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Here’s how dramatic BlackBerry’s fall has actually been

BlackBerry is done making phones. The Canadian telecoms company this week announced that it will no longer manufacture its own handset hardware, and will instead outsource that production to third-party partners. This doesn’t mean that BlackBerry phones will no longer exist — the firm had already started this process with this year’s DTEK50 — but the news caps a tremendous decline for what was once the world’s biggest smartphone maker.

This chart from


Costco's CFO doesn't believe his company is 'Amazon-proof' (AMZN, COST)

Costco has been able to weather the storm from online retailers like Amazon by building a strong membership model and incentivizing visits to its physical stores — causing some analysts to call it "Amazon-proof."

But its CFO, Richard Galanti, doesn't believe his company will forever be immune to the growth of Amazon.

"We don't buy that for a minute," Galanti said during Costco's earnings call Thursday, referring to reports that dubbed his company "Amazon-proof" or "internet-proof."

Galanti also admitted that he'd expect internet retailers to continue to make an impact on traditional big-box retailers. Earlier this week,


Impoverished people are risking their lives for your smartphone batteries

Tech giants like Intel and Apple have made some serious progress to end their dependence on "conflict minerals" (tungsten, tin, tantalum, and gold) from mines controlled by the warlords of the Congo, where the workers are often prisoners.

Unfortunately, the mines in the region that produce another important mineral, cobalt, have not fared so well.

Cobalt is a mineral used in the lithium batteries that power everything from smartphones to electric cars.

A major investigative report by the Washington Post's Todd Frankel and Michael Robinson Chavez reveals the abject conditions of workers in these mines.


Facebook is testing a new way for businesses to tag products

Facebook is experimenting with letting page owners tag actual products in their photos, videos, and other posts, Business Insider has confirmed.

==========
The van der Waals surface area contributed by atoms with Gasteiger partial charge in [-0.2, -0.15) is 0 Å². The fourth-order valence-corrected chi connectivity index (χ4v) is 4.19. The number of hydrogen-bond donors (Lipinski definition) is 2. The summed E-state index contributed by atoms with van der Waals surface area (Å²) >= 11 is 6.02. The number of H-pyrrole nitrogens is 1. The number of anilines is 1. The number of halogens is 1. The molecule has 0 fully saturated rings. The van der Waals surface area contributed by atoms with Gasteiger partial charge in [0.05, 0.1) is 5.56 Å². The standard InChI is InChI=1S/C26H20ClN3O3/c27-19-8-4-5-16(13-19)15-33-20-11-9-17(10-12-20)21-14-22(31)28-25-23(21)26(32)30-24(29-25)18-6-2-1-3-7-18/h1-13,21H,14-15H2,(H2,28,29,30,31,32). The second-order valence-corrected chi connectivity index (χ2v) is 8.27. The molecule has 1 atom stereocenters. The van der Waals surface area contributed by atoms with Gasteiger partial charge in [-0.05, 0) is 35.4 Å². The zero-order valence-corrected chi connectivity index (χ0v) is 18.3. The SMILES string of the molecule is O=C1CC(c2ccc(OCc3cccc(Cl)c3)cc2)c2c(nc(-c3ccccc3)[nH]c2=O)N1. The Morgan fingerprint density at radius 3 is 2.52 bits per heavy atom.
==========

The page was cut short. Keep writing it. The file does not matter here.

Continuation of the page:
We recently saw the new prompt from one of our Facebook pages, and Facebook confirmed that it was testing the feature when we asked.

Here's how it works: when a product is tagged in a page's post, anyone can tap on it to open a dedicated page from that page where they can learn more information.

“To provide Page admins with more tools to drive organic product discovery, we're testing the ability to tag products in photos, videos and posts," a Facebook spokesperson said in a statement.

"Organic" discovery means that there's no paid advertising component to tagging products this way yet, but it wouldn't be a stretch to imagine Facebook somehow monetizing the feature in the future.


Jessica Alba's Honest Company is finally removing a controversial ingredient from its products

The Honest Company is finally removing a controversial ingredient from its laundry detergents after initially saying it didn't plan to do so. 

According to a new story out from the Wall Street Journal's Serena Ng, Honest Company — Jessica Alba's $1.7 billion household products company — is planning to introduce a new detergent in 2017 that's free of an ingredient called sodium coco sulfate. The ingredient is said to contain a large amount of sodium lauryl sulfate, a cleaning agent that Honest Company has said in the past it doesn't use at all. 


The only executive to hold a high-ranking position at both Uber and Lyft is leaving Uber